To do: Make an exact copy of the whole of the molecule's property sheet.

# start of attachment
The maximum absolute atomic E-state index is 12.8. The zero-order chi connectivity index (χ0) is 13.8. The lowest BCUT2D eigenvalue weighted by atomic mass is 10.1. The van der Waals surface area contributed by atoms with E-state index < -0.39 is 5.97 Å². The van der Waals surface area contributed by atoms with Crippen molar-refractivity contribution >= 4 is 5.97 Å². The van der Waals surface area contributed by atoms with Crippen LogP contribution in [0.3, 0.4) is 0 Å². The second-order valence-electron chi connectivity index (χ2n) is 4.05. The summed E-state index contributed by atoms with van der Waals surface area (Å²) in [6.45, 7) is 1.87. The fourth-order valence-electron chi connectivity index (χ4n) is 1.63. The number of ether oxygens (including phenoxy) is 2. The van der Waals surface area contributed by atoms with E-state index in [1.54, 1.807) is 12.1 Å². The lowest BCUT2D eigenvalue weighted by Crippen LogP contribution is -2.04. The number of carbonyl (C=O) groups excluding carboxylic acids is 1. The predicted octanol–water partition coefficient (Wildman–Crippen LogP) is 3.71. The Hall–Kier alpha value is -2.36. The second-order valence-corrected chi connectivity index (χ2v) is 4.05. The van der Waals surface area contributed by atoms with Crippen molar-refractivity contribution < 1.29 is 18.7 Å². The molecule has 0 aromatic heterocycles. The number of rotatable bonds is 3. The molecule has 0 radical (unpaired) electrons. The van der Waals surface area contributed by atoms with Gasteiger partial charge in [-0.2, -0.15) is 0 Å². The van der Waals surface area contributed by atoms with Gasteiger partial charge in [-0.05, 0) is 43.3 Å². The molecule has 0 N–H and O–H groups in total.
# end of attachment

The maximum absolute atomic E-state index is 12.8. The zero-order chi connectivity index (χ0) is 13.8. The lowest BCUT2D eigenvalue weighted by atomic mass is 10.1. The van der Waals surface area contributed by atoms with E-state index < -0.39 is 5.97 Å². The van der Waals surface area contributed by atoms with Crippen molar-refractivity contribution >= 4 is 5.97 Å². The van der Waals surface area contributed by atoms with Crippen LogP contribution in [0.3, 0.4) is 0 Å². The second-order valence-electron chi connectivity index (χ2n) is 4.05. The summed E-state index contributed by atoms with van der Waals surface area (Å²) in [6.45, 7) is 1.87. The fourth-order valence-electron chi connectivity index (χ4n) is 1.63. The number of ether oxygens (including phenoxy) is 2. The van der Waals surface area contributed by atoms with E-state index in [1.54, 1.807) is 12.1 Å². The lowest BCUT2D eigenvalue weighted by Crippen LogP contribution is -2.04. The number of carbonyl (C=O) groups excluding carboxylic acids is 1. The predicted octanol–water partition coefficient (Wildman–Crippen LogP) is 3.71. The Hall–Kier alpha value is -2.36. The second-order valence-corrected chi connectivity index (χ2v) is 4.05. The van der Waals surface area contributed by atoms with Crippen molar-refractivity contribution < 1.29 is 18.7 Å². The molecule has 0 aromatic heterocycles. The number of rotatable bonds is 3. The molecule has 0 radical (unpaired) electrons. The van der Waals surface area contributed by atoms with Gasteiger partial charge in [-0.2, -0.15) is 0 Å². The van der Waals surface area contributed by atoms with Gasteiger partial charge in [-0.05, 0) is 43.3 Å². The molecule has 0 N–H and O–H groups in total.